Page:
The San Francisco startup, which GM bought two years ago and has made the center of its self-driving efforts, originally worked to retrofit existing cars to be autonomous.
GM plans to mass-produce the cars for use as robot taxis in 2019.
Legislation to allow carmakers to test driverless vehicles on USA roads with less hassle - called the SELF DRIVE act - is still pending approval in the Senate, although it has already been passed by the House of Representatives.
Vogt said the self-driving Bolt has redundant systems built in to back up the driving systems. According to the Society of Automotive Engineers, self-driving cars can drive without human intervention but only in specific geographic locations. Removing the driver will really test the technology, said Gill Pratt, CEO of Toyota Motor Corp.'s Toyota Research Institute.
General Motors is looking to reinvent the wheel, by building a auto without a steering wheel, pedals or gear selector, because it doesn't need them.
The steering wheel may become obsolete sooner than we expected. The company declined to identify the first states in which it plans to launch the vehicle or say when it would begin testing.
The Cruise AV is powered by the fourth generation of GM's self-driving technologies, and relies on 21 radars, 16 cameras, and five lidars, which are essentially radars that use light instead of radio waves. The to-be-submitted report is expected to bring more clarity in this respect.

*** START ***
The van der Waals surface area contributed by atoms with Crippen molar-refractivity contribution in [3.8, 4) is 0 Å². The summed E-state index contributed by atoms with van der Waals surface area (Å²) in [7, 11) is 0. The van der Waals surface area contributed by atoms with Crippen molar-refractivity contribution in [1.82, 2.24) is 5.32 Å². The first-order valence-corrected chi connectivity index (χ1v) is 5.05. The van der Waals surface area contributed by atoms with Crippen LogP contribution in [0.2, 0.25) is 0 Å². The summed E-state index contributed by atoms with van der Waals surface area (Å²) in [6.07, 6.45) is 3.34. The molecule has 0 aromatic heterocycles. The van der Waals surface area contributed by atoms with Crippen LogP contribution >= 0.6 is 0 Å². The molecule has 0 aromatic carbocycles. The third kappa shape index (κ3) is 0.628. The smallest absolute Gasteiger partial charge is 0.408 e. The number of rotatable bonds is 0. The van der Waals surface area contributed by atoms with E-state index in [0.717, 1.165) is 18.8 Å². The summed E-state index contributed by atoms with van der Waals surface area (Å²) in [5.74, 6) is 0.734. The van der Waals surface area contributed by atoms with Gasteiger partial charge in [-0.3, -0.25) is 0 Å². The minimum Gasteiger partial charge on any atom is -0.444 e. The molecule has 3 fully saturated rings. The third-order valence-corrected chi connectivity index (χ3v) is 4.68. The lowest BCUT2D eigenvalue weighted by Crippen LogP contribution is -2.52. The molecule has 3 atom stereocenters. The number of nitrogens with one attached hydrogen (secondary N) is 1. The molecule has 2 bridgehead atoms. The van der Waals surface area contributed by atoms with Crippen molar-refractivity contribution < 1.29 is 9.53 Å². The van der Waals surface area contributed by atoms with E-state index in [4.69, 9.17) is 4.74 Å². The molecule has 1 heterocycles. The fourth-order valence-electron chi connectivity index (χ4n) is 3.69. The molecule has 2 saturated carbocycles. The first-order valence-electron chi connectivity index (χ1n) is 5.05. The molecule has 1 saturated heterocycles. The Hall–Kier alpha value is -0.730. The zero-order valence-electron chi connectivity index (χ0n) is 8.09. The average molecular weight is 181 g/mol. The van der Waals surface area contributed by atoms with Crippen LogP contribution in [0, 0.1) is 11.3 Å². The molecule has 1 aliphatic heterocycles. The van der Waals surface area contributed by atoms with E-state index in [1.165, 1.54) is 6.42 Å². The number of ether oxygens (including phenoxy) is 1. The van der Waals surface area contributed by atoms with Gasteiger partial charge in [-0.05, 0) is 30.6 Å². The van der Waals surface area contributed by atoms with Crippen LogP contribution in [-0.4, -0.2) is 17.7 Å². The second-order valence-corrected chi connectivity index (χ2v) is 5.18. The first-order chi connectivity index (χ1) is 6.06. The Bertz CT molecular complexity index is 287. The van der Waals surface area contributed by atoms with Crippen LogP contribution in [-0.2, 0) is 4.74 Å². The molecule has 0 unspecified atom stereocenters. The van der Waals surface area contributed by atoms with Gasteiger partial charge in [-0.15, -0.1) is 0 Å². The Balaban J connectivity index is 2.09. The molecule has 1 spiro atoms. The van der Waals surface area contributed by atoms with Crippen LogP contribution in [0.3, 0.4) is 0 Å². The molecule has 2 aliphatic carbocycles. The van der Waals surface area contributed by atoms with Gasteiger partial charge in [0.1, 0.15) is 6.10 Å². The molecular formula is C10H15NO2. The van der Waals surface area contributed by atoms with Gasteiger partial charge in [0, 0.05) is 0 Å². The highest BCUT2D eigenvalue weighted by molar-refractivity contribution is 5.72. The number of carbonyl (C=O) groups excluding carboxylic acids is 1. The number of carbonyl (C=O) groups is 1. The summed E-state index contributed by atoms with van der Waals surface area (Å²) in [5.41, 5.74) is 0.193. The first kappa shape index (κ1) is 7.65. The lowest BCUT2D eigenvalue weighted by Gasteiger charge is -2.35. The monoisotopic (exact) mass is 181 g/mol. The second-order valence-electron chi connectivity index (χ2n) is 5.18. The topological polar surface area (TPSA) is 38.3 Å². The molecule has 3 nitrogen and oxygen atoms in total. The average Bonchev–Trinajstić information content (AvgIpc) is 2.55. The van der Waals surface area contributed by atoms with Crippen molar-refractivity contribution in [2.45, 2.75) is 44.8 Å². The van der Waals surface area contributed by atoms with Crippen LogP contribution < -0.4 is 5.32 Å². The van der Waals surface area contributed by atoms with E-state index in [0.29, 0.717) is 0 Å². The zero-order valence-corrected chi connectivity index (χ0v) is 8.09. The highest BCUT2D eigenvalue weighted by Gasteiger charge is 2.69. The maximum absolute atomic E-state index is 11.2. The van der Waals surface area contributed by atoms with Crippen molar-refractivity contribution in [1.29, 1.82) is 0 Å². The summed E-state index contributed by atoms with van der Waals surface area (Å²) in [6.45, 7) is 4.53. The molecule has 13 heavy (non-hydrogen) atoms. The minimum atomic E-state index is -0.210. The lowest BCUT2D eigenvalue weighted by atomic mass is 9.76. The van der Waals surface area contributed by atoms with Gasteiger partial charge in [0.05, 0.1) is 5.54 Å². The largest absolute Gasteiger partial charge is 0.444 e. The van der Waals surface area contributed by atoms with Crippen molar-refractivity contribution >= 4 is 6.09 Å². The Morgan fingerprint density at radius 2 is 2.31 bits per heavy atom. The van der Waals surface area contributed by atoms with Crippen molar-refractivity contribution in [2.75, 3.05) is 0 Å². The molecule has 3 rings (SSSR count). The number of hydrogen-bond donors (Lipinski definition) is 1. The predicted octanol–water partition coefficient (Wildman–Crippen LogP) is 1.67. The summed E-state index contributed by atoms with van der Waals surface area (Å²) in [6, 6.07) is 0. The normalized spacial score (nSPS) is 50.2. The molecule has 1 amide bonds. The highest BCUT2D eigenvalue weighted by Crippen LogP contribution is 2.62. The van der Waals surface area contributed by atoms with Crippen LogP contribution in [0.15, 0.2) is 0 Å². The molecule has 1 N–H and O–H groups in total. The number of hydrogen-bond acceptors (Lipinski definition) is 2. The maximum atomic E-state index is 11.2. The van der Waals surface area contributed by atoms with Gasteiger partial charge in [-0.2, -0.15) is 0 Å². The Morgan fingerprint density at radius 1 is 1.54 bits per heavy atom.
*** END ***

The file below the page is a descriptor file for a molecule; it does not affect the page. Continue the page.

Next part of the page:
GM spokesman Kevin Kelly says the first of the autonomous Chevrolet Bolts is being tested. The Federal Motor Vehicle Safety Standards can make exemptions, but only up to 2,500 vehicles a year, so GM is looking to "meet that standard in a different kind of way", company president Dan Ammann told the Verge.
The automaker said it petitioned the National Highway Traffic Safety Administration for 16 specific exceptions to meet current federal safety standards with workarounds that accommodate the cars' unique nature. That enables the automaker to "safely take the next step - elimination of the steering wheel, pedals and other manual controls".
Just as 1908 marked the end of the horse and buggy era with the introduction of the Ford Model T, 2018 may well be remembered as the end of the automotive era, as General Motors begins mass-production of a driverless vehicle without steering wheels or pedals. Currently, only seven states allow the technology to be tested without a safety driver, said Paul Hemmersbaugh, GM's chief counsel and policy director for transportation as a service.